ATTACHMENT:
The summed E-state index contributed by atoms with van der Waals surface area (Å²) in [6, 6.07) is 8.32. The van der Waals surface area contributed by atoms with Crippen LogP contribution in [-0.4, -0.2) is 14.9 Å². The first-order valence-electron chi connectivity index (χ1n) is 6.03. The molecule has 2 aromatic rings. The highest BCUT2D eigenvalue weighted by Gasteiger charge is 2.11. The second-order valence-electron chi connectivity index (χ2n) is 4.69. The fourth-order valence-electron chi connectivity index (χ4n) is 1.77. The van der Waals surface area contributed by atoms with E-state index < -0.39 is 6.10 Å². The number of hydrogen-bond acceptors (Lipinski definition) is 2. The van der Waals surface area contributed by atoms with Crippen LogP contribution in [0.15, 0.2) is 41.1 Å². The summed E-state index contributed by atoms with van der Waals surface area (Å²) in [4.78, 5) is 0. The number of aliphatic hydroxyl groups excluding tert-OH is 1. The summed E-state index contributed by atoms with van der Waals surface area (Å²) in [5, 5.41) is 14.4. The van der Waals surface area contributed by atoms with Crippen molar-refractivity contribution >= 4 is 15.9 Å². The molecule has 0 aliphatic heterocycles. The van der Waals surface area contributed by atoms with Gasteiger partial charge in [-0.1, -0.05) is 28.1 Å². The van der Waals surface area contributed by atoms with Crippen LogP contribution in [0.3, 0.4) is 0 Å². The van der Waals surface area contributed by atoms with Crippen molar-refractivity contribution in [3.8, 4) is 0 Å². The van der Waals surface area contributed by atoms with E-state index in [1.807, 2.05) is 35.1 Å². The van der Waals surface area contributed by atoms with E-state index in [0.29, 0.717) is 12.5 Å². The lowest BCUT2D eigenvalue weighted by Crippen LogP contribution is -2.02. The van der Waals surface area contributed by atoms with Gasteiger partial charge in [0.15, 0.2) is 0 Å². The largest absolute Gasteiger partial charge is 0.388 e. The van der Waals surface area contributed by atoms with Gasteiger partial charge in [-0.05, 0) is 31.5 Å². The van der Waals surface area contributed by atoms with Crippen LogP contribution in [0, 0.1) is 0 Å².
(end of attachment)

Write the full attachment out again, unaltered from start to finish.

The summed E-state index contributed by atoms with van der Waals surface area (Å²) in [6, 6.07) is 8.32. The van der Waals surface area contributed by atoms with Crippen LogP contribution in [-0.4, -0.2) is 14.9 Å². The first-order valence-electron chi connectivity index (χ1n) is 6.03. The molecule has 2 aromatic rings. The highest BCUT2D eigenvalue weighted by Gasteiger charge is 2.11. The second-order valence-electron chi connectivity index (χ2n) is 4.69. The fourth-order valence-electron chi connectivity index (χ4n) is 1.77. The van der Waals surface area contributed by atoms with E-state index < -0.39 is 6.10 Å². The number of hydrogen-bond acceptors (Lipinski definition) is 2. The van der Waals surface area contributed by atoms with Crippen LogP contribution in [0.15, 0.2) is 41.1 Å². The summed E-state index contributed by atoms with van der Waals surface area (Å²) in [4.78, 5) is 0. The number of aliphatic hydroxyl groups excluding tert-OH is 1. The summed E-state index contributed by atoms with van der Waals surface area (Å²) in [5, 5.41) is 14.4. The van der Waals surface area contributed by atoms with Crippen molar-refractivity contribution >= 4 is 15.9 Å². The molecule has 0 aliphatic heterocycles. The van der Waals surface area contributed by atoms with Gasteiger partial charge in [-0.1, -0.05) is 28.1 Å². The van der Waals surface area contributed by atoms with Crippen LogP contribution in [0.3, 0.4) is 0 Å². The van der Waals surface area contributed by atoms with Crippen molar-refractivity contribution in [3.8, 4) is 0 Å². The van der Waals surface area contributed by atoms with E-state index in [1.807, 2.05) is 35.1 Å². The van der Waals surface area contributed by atoms with E-state index in [0.29, 0.717) is 12.5 Å². The lowest BCUT2D eigenvalue weighted by Crippen LogP contribution is -2.02. The van der Waals surface area contributed by atoms with Gasteiger partial charge in [0.15, 0.2) is 0 Å². The largest absolute Gasteiger partial charge is 0.388 e. The van der Waals surface area contributed by atoms with Gasteiger partial charge in [-0.05, 0) is 31.5 Å². The van der Waals surface area contributed by atoms with Crippen LogP contribution in [0, 0.1) is 0 Å².